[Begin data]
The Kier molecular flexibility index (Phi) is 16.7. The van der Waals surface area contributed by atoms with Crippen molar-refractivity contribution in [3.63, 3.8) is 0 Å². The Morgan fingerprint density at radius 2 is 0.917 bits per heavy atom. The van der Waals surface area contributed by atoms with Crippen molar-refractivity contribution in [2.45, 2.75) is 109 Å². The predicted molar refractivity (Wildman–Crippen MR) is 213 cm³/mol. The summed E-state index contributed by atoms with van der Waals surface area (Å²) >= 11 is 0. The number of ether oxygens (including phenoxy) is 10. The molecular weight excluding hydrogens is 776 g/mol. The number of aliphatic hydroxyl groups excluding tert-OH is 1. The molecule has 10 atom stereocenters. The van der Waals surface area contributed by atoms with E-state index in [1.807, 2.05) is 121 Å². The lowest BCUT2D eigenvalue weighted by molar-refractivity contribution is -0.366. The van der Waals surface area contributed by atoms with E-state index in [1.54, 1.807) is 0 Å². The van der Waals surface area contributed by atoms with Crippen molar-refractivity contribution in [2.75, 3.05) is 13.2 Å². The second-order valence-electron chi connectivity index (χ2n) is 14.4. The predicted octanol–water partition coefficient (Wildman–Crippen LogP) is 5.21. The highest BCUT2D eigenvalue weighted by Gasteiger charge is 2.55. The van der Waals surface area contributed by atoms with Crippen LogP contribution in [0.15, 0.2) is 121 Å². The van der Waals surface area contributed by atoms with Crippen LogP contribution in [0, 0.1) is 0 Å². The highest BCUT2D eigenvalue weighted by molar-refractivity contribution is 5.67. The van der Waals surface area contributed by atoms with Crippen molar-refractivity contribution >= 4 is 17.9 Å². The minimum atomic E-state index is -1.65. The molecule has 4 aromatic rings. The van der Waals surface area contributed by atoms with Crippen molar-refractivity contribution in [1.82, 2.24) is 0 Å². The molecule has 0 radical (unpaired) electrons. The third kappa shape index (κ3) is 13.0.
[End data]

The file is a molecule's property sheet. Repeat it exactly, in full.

The Kier molecular flexibility index (Phi) is 16.7. The van der Waals surface area contributed by atoms with Crippen molar-refractivity contribution in [3.63, 3.8) is 0 Å². The Morgan fingerprint density at radius 2 is 0.917 bits per heavy atom. The van der Waals surface area contributed by atoms with Crippen molar-refractivity contribution in [2.45, 2.75) is 109 Å². The predicted molar refractivity (Wildman–Crippen MR) is 213 cm³/mol. The summed E-state index contributed by atoms with van der Waals surface area (Å²) >= 11 is 0. The number of ether oxygens (including phenoxy) is 10. The molecular weight excluding hydrogens is 776 g/mol. The number of aliphatic hydroxyl groups excluding tert-OH is 1. The molecule has 10 atom stereocenters. The van der Waals surface area contributed by atoms with E-state index in [1.807, 2.05) is 121 Å². The lowest BCUT2D eigenvalue weighted by molar-refractivity contribution is -0.366. The van der Waals surface area contributed by atoms with E-state index in [1.54, 1.807) is 0 Å². The van der Waals surface area contributed by atoms with Crippen molar-refractivity contribution in [2.75, 3.05) is 13.2 Å². The second-order valence-electron chi connectivity index (χ2n) is 14.4. The predicted octanol–water partition coefficient (Wildman–Crippen LogP) is 5.21. The highest BCUT2D eigenvalue weighted by Gasteiger charge is 2.55. The van der Waals surface area contributed by atoms with Crippen LogP contribution in [0.15, 0.2) is 121 Å². The van der Waals surface area contributed by atoms with Crippen LogP contribution in [0, 0.1) is 0 Å². The highest BCUT2D eigenvalue weighted by molar-refractivity contribution is 5.67. The van der Waals surface area contributed by atoms with Crippen molar-refractivity contribution >= 4 is 17.9 Å². The minimum atomic E-state index is -1.65. The molecule has 4 aromatic rings. The van der Waals surface area contributed by atoms with Crippen molar-refractivity contribution in [1.82, 2.24) is 0 Å². The molecule has 0 radical (unpaired) electrons. The third kappa shape index (κ3) is 13.0.